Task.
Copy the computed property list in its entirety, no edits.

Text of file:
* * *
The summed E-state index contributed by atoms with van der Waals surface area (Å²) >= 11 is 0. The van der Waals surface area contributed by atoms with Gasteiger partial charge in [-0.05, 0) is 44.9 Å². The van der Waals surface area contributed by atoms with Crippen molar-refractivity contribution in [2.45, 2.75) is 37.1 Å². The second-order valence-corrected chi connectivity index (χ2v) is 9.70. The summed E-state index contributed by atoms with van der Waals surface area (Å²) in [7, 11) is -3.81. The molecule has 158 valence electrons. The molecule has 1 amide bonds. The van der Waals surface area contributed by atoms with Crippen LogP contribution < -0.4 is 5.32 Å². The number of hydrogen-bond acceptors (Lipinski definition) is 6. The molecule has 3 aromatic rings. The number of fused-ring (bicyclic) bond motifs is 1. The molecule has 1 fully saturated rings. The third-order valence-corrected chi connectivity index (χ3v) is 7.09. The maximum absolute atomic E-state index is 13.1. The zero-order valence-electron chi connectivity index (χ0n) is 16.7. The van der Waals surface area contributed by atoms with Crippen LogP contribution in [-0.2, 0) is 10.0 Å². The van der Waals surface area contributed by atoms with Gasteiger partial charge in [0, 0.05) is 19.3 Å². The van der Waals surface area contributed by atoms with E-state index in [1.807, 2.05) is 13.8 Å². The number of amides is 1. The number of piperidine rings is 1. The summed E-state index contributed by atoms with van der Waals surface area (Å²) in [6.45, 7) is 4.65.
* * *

The summed E-state index contributed by atoms with van der Waals surface area (Å²) >= 11 is 0. The van der Waals surface area contributed by atoms with Gasteiger partial charge in [-0.05, 0) is 44.9 Å². The van der Waals surface area contributed by atoms with Crippen molar-refractivity contribution in [2.45, 2.75) is 37.1 Å². The second-order valence-corrected chi connectivity index (χ2v) is 9.70. The summed E-state index contributed by atoms with van der Waals surface area (Å²) in [7, 11) is -3.81. The molecule has 158 valence electrons. The molecule has 1 amide bonds. The van der Waals surface area contributed by atoms with Crippen LogP contribution < -0.4 is 5.32 Å². The number of hydrogen-bond acceptors (Lipinski definition) is 6. The molecule has 3 aromatic rings. The number of fused-ring (bicyclic) bond motifs is 1. The molecule has 1 fully saturated rings. The third-order valence-corrected chi connectivity index (χ3v) is 7.09. The maximum absolute atomic E-state index is 13.1. The zero-order valence-electron chi connectivity index (χ0n) is 16.7. The van der Waals surface area contributed by atoms with Crippen LogP contribution in [-0.2, 0) is 10.0 Å². The van der Waals surface area contributed by atoms with Gasteiger partial charge in [0, 0.05) is 19.3 Å². The van der Waals surface area contributed by atoms with E-state index in [1.807, 2.05) is 13.8 Å². The number of amides is 1. The number of piperidine rings is 1. The summed E-state index contributed by atoms with van der Waals surface area (Å²) in [6.45, 7) is 4.65.